The study design is a pooled analysis. These are patients that have already been enrolled in the trial. When you look at the methodology, you're asking a few questions. The first 1 is, what is the efficacy as a primary end point? The other end points that we checked for were, is the safety profile consistent with the safety profile that we see with the BCMA patients in terms of the immune effector cell-associated neurotoxicity syndrome [ICANS], in terms of the cytokine release syndrome [CRS], in terms of the infection profile? And what is the PFS and the duration of response that you see with regiment like this as well as the CR rates?

Can you explain the efficacy findings?

It was surprising for us to see that even among these patients who have received a prior BCMA-directed therapy as ADC, or as a CAR T, you're still able to see the response rates in the range of 50%. To be precise, it's 46%. It is 52% for those patients that received a prior BCMA-directed CAR T, and 46% for those patients that receive a prior ADC. If you translate that into the duration of responses, these durations of response are durable, which means the patients who have a response continue to maintain that response for a long time. At that time, a median follow-up of 11.3 months, that was not achieved for those patients with CAR T. The time is around 17.1 months for those patients that received a prior ADC. If they get a response, they maintain that response for a long time.

Translating this to the overall survival advantage, we're talking about a new set of patient populations here, what we call penta refractory. These patients have received prior BCMA treatment as well. These 40% of patients qualify for what is called a hexarefractory status. For those patients and what the outcomes are that we have existing out there is undefined. This is a new group of patients and yet we are able to see an overall survival advantage of 1 year for these patients.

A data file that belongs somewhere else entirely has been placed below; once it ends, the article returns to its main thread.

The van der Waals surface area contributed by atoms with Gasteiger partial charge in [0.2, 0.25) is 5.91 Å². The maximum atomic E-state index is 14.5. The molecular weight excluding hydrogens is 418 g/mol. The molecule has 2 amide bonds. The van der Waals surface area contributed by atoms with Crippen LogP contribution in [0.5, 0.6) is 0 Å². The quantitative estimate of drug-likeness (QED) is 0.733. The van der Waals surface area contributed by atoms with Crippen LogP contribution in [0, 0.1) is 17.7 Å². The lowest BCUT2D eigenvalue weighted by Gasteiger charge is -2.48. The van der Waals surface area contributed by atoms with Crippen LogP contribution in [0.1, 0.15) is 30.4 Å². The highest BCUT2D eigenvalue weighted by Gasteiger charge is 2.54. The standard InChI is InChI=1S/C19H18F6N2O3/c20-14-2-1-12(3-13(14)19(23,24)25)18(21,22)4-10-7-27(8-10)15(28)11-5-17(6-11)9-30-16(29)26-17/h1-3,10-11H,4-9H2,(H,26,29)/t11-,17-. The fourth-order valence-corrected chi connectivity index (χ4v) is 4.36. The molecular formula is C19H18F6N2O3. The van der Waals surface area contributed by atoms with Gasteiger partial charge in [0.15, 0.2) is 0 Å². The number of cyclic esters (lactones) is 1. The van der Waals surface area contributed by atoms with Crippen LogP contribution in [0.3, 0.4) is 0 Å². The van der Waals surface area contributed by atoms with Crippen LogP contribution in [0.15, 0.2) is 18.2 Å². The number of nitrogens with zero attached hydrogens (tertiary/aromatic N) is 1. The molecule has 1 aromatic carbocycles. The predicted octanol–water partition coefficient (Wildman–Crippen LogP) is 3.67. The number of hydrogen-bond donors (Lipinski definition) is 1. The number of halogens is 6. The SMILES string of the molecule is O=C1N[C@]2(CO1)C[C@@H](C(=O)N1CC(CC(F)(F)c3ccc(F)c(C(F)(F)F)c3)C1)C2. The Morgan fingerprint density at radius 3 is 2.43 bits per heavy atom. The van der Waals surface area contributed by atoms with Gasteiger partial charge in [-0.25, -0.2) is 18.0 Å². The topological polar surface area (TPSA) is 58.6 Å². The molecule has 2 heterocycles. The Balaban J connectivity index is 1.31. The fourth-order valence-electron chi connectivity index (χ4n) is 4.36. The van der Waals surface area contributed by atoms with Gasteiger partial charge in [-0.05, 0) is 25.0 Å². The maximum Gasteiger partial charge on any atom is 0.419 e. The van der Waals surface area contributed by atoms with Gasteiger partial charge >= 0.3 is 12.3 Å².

What were the safety findings?

The safety findings were exactly mimicking what we saw among the BCMA patients. Starting with overall safety, if you look at the hematological toxicities, those are almost mimicking the MagnetisMM study with MagnetisMM-3 basically enrolling patients who are naive to BCMA-targeted therapies. If you look at the toxicity profile, which is non hematological, the major toxicities are infections and CRS. Breaking down by CRS, the majority of these CRS events are grade 1 or grade 2. There was only 1 event of grade 3 among these 87 patients, and this all happened with 2 step-up dosings. The incidence decreased drastically from separate dosing 1 to step-up dosing to the full target dose and beyond the target dose or beyond the second full dose. There were only 2 patients that had low-grade CRS. The CRS profile is encouraging for us to look at. Looking at the infection profile, infections happened in around 73% of the patients, so this is 1 of the most common adverse events. But if you look at it and break it by the grade 3 and beyond toxicities, they were seen in close to 35% of the patients, which is consistent with what we see among the BCMA-naive patients.

Moving forward, how do you anticipate BCMA-targeted therapies continue to play a role in RRMM?

It is a new era that we are seeing, showing that you could retreat patients with BCMA-targeted treatments. This opens up a new field for us. Not only do we have alternate targets of GPRC5D or FCRH5 those patients that have previously received a BCMA-targeted therapy, but this study clearly shows that BCMA-targeted therapies could be reused yet attaining a good benefit for these patients.

1. Nooka AK, Lesokhin AM, Mohty M, et al. Efficacy and safety of elranatamab in patients with relapsed/refractory multiple myeloma (RRMM) and prior B-cell maturation antigen (BCMA)-directed therapies: A pooled analysis from MagnetisMM studies. J Clin Oncol. 2023;41(suppl 16):8008. doi:10.1200/JCO.2023.41.16_suppl.8008